Saturday, February 08, 2014

dharma and the dog

I learn more dharma from my dog, than I do from just about anyone or anything else. My dog suffers, and has suffered, just about every day of his short life. He has a host of physical problems -- hip dysplasia, spinal stenosis, a hole in his heart. Now he has heart arrythmia, an enlarged heart, is blind in one eye and going blind in another. He is only 7.

Every morning, he wakes up gagging and retching. He gathers himself and every so slowly makes his way to his feet. Painfully, slowly, and with great care, he makes his way downstairs to go outside. And there, he stops, sniffs the air, slowly takes in the whole of the world. He is fully there, and fully appreciative. He embodies joy in each breath. If it rains, he raises his face to the sky and catches rain drops. If it snows, he tastes the snowflakes. A squirrel makes his whole body energized and he becomes motion.

When he is full to the brim with outside, he comes inside. He eats, doing nothing but enjoying, tasting his food. He drinks, doing nothing but drinking. He has a biscuit and he joyfully throws it in the air, and then chases every bit as it breaks. He sighs contentedly and curls up for a nap.

He is in pain through every minute of every day. This is not a perception, but a fact. His spinal cord is squeezed, and every motion causes pain. His breath is ragged, uneven, hard to watch. But he will rise in a bit, and pick up a toy -- hoping for a game. He will seek out a cuddle or just warm company. He will run to the cat's protection, from every imagined foe. He will attack the mail as it comes in the slot, because it is his job, and he will do it as well as he's able, for as long as he is able.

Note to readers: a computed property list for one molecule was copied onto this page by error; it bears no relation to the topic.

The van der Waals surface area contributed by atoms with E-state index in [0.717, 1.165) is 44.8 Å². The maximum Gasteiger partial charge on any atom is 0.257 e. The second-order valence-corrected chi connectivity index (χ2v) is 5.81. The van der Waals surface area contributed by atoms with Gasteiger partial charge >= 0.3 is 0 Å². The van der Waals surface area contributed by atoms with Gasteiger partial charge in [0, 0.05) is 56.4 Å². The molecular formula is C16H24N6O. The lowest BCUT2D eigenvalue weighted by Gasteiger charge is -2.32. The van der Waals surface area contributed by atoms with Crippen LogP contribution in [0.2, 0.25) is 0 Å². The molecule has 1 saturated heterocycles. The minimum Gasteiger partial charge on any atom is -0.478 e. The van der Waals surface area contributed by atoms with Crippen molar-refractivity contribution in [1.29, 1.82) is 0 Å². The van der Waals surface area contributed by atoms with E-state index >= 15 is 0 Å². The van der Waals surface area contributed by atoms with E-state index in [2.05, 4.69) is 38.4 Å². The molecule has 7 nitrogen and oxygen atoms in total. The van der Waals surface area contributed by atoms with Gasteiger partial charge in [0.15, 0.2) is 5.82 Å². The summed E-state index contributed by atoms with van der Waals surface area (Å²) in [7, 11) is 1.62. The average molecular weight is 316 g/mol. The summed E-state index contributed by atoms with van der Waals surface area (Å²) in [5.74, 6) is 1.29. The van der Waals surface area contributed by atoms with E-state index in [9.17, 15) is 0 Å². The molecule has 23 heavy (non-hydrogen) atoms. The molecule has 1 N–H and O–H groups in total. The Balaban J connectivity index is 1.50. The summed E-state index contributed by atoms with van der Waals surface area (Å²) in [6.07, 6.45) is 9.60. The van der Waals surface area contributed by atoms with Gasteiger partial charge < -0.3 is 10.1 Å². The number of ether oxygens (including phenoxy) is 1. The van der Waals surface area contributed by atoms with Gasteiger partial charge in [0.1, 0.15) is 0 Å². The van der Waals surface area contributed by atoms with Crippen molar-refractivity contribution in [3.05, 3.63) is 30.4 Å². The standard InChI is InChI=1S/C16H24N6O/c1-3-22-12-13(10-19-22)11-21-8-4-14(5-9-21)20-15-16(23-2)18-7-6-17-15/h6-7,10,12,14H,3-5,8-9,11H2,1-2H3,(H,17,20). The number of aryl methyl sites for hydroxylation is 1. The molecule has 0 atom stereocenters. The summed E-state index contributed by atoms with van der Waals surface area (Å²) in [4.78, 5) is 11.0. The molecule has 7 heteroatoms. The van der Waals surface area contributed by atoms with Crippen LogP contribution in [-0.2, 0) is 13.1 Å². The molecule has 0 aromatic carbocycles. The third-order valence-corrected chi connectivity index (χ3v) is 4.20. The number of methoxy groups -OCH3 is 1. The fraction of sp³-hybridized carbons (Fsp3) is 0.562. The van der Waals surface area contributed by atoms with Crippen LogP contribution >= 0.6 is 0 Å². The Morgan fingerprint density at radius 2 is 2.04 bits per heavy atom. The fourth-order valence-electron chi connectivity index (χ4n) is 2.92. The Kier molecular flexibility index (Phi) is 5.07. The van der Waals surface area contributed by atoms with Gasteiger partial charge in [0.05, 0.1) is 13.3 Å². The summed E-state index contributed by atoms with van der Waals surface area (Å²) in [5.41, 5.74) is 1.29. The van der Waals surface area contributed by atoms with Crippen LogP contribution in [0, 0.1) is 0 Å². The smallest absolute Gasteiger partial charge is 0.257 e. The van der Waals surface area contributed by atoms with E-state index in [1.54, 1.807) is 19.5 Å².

He has taught me attention, gratefulness, to be gentle with myself and my body. He has taught me that attitude is everything. That joy is in each breath, each day, each moment, accessible to all who will accept it. He is teaching me love without attachment. And now, slowly, he is teaching me to let go. His days are dwindling. He knows it, and I know it. He will tell me when he is ready to go, I think. And I will let him go when he asks. 


2 comments:

Theresa Tarkington Kersey said...

What a beautiful story, so hard to read because I know the feeling . We can learn so much from our animals if we just pay attention. Love to Largo and to you and your family

RaineS said...

thanks so much! I really think we get so much more from our pets than we give them.